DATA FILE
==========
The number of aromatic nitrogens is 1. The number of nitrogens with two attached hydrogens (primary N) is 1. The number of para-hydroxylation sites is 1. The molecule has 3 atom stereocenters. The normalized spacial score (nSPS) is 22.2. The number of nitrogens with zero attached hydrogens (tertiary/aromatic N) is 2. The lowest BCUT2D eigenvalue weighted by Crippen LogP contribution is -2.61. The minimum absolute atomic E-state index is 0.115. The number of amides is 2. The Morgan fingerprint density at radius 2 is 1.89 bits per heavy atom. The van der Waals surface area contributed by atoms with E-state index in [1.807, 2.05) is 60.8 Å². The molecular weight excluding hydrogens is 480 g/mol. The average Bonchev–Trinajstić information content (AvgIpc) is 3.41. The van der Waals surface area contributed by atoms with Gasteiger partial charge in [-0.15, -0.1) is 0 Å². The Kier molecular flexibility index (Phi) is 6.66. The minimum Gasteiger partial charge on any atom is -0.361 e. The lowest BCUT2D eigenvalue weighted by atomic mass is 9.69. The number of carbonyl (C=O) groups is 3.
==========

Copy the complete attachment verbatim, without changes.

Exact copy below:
The number of aromatic nitrogens is 1. The number of nitrogens with two attached hydrogens (primary N) is 1. The number of para-hydroxylation sites is 1. The molecule has 3 atom stereocenters. The normalized spacial score (nSPS) is 22.2. The number of nitrogens with zero attached hydrogens (tertiary/aromatic N) is 2. The lowest BCUT2D eigenvalue weighted by Crippen LogP contribution is -2.61. The minimum absolute atomic E-state index is 0.115. The number of amides is 2. The Morgan fingerprint density at radius 2 is 1.89 bits per heavy atom. The van der Waals surface area contributed by atoms with E-state index in [1.807, 2.05) is 60.8 Å². The molecular weight excluding hydrogens is 480 g/mol. The average Bonchev–Trinajstić information content (AvgIpc) is 3.41. The van der Waals surface area contributed by atoms with Gasteiger partial charge in [-0.15, -0.1) is 0 Å². The Kier molecular flexibility index (Phi) is 6.66. The minimum Gasteiger partial charge on any atom is -0.361 e. The lowest BCUT2D eigenvalue weighted by atomic mass is 9.69. The number of carbonyl (C=O) groups is 3.